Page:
Set in a maximum-security prison, O.G. gets many of the details right about incarceration, from the mutual respect amongst inmates who have accepted why they’re there, and the guards and vocational staff who have a job to do. The opening exchange is startling for a prison picture; as the doors of Louis’ (Jeffrey Wright) cell open a corrections officer makes small talk with him, asking him if he’s seen the game. Later, when he’s the subject of an investigation he’s pressed for information by Danvers (William Fichtner), a special investigations detective with whom he’s had a long history. They banter like old friends until he crosses a line, admitting to a consensual sexual relationship with a vocational staff member that Danvers will pretend he didn’t hear. Prisons are indeed a strange place, where the violent offenders break off into packs. Louis was once the mayor of the place with a payroll that included inmates and guards. His advice for new fish Beech (Theothus Carter) is that what will get you through your time is “dignity, self-respect, grace.”
Arriving alongside the companion documentary It’s A Hard Truth Ain’t It by Madeleine Sackler (also premiering at the Tribeca Film Festival), both projects are collaborations with the men of Pendleton Correctional Facility in Indiana. In fact, Beech, the charismatic mentee of Louis, is currently serving time in the facility. The fact the state’s department of corrections allowed not only one, but two films to be made inside their walls is a miracle.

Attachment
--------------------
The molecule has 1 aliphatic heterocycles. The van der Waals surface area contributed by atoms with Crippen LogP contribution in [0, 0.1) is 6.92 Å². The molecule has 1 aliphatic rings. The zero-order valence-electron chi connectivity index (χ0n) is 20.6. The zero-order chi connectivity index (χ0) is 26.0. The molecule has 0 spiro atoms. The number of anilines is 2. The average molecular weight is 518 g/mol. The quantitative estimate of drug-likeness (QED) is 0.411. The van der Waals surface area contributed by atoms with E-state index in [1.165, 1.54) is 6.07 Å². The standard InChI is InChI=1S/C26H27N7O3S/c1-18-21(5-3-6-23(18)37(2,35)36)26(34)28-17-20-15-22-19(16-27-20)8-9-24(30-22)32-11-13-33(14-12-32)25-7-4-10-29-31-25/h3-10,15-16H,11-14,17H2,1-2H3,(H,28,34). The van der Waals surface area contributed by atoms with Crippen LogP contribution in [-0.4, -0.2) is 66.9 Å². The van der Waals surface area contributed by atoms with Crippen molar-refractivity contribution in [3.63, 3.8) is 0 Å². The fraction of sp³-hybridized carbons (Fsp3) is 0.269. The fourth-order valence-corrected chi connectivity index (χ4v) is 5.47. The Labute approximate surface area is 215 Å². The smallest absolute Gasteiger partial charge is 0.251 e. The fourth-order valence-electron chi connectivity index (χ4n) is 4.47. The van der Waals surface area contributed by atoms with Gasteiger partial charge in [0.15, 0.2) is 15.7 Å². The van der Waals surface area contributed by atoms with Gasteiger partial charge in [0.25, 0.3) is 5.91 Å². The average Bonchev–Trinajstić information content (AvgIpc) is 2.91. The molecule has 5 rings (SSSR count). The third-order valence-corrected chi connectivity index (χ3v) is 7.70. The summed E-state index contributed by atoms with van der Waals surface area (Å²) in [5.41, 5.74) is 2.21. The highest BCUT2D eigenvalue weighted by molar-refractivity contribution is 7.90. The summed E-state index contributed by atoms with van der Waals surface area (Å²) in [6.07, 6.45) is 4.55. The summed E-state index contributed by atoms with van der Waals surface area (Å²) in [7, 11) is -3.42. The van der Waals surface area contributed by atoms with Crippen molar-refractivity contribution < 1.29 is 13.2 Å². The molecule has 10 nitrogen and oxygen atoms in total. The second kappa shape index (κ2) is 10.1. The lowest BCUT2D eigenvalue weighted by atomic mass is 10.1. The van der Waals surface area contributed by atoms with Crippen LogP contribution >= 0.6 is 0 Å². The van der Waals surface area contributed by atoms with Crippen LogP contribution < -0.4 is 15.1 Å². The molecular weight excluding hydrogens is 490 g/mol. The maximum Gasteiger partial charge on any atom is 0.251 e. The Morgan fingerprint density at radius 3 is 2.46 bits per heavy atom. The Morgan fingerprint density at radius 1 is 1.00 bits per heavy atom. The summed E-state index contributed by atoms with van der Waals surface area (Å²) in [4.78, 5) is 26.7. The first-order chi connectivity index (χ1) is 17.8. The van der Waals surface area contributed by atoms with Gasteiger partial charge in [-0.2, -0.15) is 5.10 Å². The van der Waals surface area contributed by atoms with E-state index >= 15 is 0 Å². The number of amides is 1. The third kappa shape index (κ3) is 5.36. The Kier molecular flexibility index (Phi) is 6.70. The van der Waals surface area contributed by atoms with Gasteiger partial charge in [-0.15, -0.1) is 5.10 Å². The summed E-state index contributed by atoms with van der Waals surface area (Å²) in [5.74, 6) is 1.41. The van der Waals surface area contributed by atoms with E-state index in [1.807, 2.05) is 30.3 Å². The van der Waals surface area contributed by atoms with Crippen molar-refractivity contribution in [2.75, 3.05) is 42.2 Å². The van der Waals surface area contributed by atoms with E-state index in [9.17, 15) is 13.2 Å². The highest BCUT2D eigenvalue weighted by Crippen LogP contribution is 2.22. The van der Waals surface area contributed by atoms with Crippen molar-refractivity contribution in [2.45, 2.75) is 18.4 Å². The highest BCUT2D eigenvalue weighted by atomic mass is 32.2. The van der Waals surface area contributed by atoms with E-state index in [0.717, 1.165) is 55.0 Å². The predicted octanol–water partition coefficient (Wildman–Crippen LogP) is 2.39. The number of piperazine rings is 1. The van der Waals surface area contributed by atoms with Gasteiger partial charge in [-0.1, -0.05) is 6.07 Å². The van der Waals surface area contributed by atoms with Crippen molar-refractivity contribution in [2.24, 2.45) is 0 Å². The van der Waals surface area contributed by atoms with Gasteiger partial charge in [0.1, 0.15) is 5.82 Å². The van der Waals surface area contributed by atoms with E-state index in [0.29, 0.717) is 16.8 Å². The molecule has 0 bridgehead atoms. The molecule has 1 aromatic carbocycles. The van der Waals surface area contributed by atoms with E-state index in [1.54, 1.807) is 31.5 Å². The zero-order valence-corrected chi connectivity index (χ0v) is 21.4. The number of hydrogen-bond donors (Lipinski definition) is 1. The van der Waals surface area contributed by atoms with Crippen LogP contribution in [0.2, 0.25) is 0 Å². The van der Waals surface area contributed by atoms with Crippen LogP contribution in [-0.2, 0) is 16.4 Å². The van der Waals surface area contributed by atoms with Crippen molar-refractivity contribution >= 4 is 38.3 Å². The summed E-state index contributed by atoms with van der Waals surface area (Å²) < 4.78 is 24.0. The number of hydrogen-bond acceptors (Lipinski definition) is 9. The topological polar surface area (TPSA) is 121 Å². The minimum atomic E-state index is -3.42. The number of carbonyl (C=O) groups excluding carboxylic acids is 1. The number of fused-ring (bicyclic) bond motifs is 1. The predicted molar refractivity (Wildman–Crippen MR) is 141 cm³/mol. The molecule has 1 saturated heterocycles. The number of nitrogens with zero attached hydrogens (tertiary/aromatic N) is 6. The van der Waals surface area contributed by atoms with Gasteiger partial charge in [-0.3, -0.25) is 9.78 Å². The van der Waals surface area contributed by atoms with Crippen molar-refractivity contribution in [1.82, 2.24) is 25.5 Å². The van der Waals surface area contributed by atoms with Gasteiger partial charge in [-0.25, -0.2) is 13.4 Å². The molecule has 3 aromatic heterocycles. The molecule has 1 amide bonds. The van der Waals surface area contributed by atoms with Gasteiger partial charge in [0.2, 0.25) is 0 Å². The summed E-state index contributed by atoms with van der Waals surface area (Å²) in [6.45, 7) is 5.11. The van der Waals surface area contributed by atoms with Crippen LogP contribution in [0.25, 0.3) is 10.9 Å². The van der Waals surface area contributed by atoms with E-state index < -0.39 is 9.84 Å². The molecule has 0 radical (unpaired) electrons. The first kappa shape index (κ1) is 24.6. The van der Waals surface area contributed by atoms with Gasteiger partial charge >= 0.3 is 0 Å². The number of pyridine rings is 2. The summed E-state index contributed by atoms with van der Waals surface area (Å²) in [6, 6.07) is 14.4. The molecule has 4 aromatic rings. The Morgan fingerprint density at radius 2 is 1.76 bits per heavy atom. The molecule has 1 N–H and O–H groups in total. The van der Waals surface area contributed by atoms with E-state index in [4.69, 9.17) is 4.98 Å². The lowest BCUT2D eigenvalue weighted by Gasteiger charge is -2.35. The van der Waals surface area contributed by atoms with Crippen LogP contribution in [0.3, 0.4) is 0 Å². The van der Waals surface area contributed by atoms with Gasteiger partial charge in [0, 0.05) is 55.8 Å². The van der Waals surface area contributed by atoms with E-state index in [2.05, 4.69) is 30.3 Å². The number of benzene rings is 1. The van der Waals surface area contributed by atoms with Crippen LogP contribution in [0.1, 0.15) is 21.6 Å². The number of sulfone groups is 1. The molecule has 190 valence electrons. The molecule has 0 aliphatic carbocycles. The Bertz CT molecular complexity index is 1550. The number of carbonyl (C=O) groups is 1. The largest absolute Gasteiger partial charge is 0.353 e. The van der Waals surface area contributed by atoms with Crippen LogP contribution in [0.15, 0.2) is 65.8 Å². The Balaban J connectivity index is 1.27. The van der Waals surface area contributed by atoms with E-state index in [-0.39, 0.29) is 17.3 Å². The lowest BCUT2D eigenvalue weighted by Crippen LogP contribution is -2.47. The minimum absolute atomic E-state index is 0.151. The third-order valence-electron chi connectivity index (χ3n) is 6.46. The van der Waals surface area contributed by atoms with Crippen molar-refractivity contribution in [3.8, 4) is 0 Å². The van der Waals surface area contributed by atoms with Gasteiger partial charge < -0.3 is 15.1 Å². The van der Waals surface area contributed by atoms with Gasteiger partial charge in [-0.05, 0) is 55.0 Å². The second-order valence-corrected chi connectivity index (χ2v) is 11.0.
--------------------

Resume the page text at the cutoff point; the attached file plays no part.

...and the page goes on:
Written by the electric Stephen Belber (Tape, Management, Match) the film is most effective when following Louis’ daily routine which includes getting up, going to work in the prison audio shop (where tools are strictly controlled by officers and educators), and focusing on his upcoming release. He’s set to get out after 24 years behind bars, a 60-year sentence cut in half for good behavior. The facility itself has just come off of an extensive lockdown with a freeze on vocational training leading to shakedowns that force the mechanisms of the plot to kick in.
O.G. grounds what happens as a matter-of-fact course of everyday life in prison, as those that have done their time counsel the recently incarcerated in getting through the next twenty to life. Occasionally shifting into fantasy (before being pulled back to Earth by reality), the film, like Shawshank Redemption, is more introspective than its gritty foreign counterparts Starred Up and Carpinteros, which follow protagonists learning to survive. Louis now must learn a different set of skills as he navigates exit programs, from counseling to a restorative justice program where he faces the sister of his victim in a meeting two-and-a-half decades in the making.
Sackler’s drama is a compelling rarity offering a perspective on incarceration that’s direct and honest, infused with natural rhythms and authentic extras. It’s a shame that artificial plot expectations creep in, but as those of us who have been to jail know (full disclosure: I teach a college film studies course at a state prison), anything can happen.
O.G. premiered at the Tribeca Film Festival.